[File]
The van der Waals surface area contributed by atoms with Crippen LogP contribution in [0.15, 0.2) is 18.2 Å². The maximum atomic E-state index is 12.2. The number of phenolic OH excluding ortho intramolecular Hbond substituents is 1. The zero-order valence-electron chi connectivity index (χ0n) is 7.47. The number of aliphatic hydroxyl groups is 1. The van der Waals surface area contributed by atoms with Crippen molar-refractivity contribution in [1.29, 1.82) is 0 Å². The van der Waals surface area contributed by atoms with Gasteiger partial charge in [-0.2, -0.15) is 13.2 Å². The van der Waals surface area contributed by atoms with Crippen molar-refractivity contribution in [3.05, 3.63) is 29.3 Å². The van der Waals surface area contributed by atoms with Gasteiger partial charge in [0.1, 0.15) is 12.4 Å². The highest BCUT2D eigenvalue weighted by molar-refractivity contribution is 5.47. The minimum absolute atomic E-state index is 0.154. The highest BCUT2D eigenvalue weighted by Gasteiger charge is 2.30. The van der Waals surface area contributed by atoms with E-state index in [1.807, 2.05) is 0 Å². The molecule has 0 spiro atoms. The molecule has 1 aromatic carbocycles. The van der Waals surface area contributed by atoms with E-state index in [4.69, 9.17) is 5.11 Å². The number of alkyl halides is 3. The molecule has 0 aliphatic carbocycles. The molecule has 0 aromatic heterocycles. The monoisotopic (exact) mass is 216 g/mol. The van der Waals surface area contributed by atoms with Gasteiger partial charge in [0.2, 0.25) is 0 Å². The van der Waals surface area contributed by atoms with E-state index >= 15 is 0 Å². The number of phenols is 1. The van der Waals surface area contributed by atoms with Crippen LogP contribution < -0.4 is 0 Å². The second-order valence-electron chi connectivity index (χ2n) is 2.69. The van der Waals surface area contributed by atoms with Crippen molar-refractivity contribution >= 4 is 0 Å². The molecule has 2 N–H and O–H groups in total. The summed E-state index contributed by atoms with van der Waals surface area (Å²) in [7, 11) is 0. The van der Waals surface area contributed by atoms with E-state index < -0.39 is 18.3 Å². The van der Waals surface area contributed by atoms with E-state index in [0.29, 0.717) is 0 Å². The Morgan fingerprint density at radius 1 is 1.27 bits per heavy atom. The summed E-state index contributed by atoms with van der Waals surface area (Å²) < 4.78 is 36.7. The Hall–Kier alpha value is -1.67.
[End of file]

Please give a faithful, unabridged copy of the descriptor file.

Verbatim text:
The van der Waals surface area contributed by atoms with Crippen LogP contribution in [0.15, 0.2) is 18.2 Å². The maximum atomic E-state index is 12.2. The number of phenolic OH excluding ortho intramolecular Hbond substituents is 1. The zero-order valence-electron chi connectivity index (χ0n) is 7.47. The number of aliphatic hydroxyl groups is 1. The van der Waals surface area contributed by atoms with Crippen molar-refractivity contribution in [1.29, 1.82) is 0 Å². The van der Waals surface area contributed by atoms with Gasteiger partial charge in [-0.2, -0.15) is 13.2 Å². The van der Waals surface area contributed by atoms with Crippen molar-refractivity contribution in [3.05, 3.63) is 29.3 Å². The van der Waals surface area contributed by atoms with Gasteiger partial charge in [0.1, 0.15) is 12.4 Å². The highest BCUT2D eigenvalue weighted by molar-refractivity contribution is 5.47. The minimum absolute atomic E-state index is 0.154. The highest BCUT2D eigenvalue weighted by Gasteiger charge is 2.30. The van der Waals surface area contributed by atoms with E-state index in [1.807, 2.05) is 0 Å². The molecule has 0 spiro atoms. The molecule has 1 aromatic carbocycles. The van der Waals surface area contributed by atoms with E-state index in [4.69, 9.17) is 5.11 Å². The number of alkyl halides is 3. The molecule has 0 aliphatic carbocycles. The molecule has 0 aromatic heterocycles. The monoisotopic (exact) mass is 216 g/mol. The van der Waals surface area contributed by atoms with Gasteiger partial charge in [0.2, 0.25) is 0 Å². The van der Waals surface area contributed by atoms with E-state index >= 15 is 0 Å². The number of phenols is 1. The van der Waals surface area contributed by atoms with Crippen LogP contribution < -0.4 is 0 Å². The second-order valence-electron chi connectivity index (χ2n) is 2.69. The van der Waals surface area contributed by atoms with Crippen molar-refractivity contribution >= 4 is 0 Å². The molecule has 2 N–H and O–H groups in total. The summed E-state index contributed by atoms with van der Waals surface area (Å²) in [7, 11) is 0. The van der Waals surface area contributed by atoms with E-state index < -0.39 is 18.3 Å². The van der Waals surface area contributed by atoms with E-state index in [0.29, 0.717) is 0 Å². The Morgan fingerprint density at radius 1 is 1.27 bits per heavy atom. The summed E-state index contributed by atoms with van der Waals surface area (Å²) < 4.78 is 36.7. The Hall–Kier alpha value is -1.67.